Figure 1. Store usernames and passwords in Credential Manager.

Figure 2. Windows prompts for credentials.


Credential Manager can't interact with every Web site that requests credentials. For example, when you log in to your online banking site, the site probably displays a form in which you enter your credentials. Credential Manager can't store this type of forms-based credentials, but you can have Internet Explorer remember the credentials for you.

Although you can add credentials to your vault directly, you don't need to do so in most cases. Instead, you can let Windows do it for you. To do so, navigate to a server or other computer on your network, or to a Web server that prompts you for credentials, as shown in Figure 2. Enter the username and password in the Windows Security dialog box, select Remember My Credentials, and click OK. Windows stores the credentials in Credential Manager (Figure 3).

You can add credentials to your vault yourself if you want to. For example, if you have lots of credentials you use with multiple servers or sites, you might want to prepopulate your credential vault so that you don't have to enter them the next time you visit that resource.

To add credentials, open the User Accounts and Family Safety item in the Control Panel and then click Credential Manager. Click Add a Windows Credential and in the resulting form, enter the following:

Figure 3. Credentials are stored in Credential Manager.

  • Internet or Network Address: Type the path to the resource. For example, enter \\fileserver\Docs to specify the Docs share on a server on the network named fileserver. Or, enter portal.mycompany.tld if your company intranet portal is located at https://portal.mycompany.tld.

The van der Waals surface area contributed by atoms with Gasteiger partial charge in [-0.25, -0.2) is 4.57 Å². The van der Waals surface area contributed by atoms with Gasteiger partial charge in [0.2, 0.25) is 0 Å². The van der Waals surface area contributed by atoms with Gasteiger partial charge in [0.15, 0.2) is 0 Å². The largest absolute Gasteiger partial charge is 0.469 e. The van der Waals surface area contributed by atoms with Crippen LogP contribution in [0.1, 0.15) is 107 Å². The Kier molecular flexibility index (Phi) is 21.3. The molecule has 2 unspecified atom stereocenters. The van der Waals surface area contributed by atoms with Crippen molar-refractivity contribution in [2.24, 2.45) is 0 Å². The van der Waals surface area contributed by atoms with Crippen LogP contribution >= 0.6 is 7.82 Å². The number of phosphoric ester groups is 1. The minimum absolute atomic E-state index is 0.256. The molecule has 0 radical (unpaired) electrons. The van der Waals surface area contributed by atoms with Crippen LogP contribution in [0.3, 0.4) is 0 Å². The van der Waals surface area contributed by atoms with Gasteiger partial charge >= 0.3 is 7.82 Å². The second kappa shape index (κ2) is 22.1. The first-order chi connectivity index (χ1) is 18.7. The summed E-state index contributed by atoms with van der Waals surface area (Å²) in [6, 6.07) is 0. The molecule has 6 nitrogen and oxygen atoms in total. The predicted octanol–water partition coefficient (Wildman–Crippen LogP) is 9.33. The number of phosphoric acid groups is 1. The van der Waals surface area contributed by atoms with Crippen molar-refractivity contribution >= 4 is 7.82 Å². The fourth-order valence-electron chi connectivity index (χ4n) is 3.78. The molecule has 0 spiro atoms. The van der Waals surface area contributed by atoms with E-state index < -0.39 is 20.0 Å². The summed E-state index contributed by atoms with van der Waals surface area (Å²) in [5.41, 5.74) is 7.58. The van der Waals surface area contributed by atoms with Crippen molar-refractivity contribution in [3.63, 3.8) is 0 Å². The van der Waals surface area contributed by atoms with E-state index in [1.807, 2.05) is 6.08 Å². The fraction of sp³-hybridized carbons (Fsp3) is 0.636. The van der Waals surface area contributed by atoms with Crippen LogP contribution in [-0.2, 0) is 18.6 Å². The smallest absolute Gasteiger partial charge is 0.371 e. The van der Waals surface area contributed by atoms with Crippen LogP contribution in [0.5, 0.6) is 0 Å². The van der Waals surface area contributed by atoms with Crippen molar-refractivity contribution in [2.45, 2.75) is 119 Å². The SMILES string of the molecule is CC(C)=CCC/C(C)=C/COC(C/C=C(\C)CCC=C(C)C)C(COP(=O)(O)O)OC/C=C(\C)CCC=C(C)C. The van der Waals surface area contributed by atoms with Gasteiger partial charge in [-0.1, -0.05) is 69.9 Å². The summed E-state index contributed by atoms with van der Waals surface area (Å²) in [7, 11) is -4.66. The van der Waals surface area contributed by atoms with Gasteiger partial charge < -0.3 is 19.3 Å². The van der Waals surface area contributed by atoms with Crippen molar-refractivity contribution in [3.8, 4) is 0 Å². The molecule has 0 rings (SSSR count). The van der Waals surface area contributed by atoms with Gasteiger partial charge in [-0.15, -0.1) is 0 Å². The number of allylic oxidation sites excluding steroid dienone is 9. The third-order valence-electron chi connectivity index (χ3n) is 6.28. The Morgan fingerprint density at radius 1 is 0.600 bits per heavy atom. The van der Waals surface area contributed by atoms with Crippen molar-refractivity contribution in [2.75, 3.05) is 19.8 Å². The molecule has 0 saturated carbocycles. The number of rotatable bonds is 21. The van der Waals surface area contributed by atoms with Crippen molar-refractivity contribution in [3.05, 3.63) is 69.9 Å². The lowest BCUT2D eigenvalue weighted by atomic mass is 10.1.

• Username: Enter the username you want to use to log on to the specified service.

  • Password: Enter the password associated with the username.

You can also add a certificate resource, which associates a network resource with a certificate that is already installed in the Personal certificate store on your computer. In this case, verify that you have already installed the certificate, click Add a Certificate-Based Credential, type the resource URL, and click Select Certificate to select the certificate. You can also choose to use a smart card certificate (a certificate installed on a smart card that you insert in your computer).

The third type of credential you can add is a generic credential, which are credentials used by applications that perform authentication themselves rather than rely on Windows to perform the authentication. As with a Windows credential, you specify the URL, username, and password for a generic credential.

You can specify a port number in the resource path, if needed. For example, if an application is connecting to a SQL Server at sql.mydomain.tld on port 1433, you would specify sql.mydomain.tld:1433 in the Internet or Network Address field in Credential Manager.

Figure 4. The Environment Variables dialog box.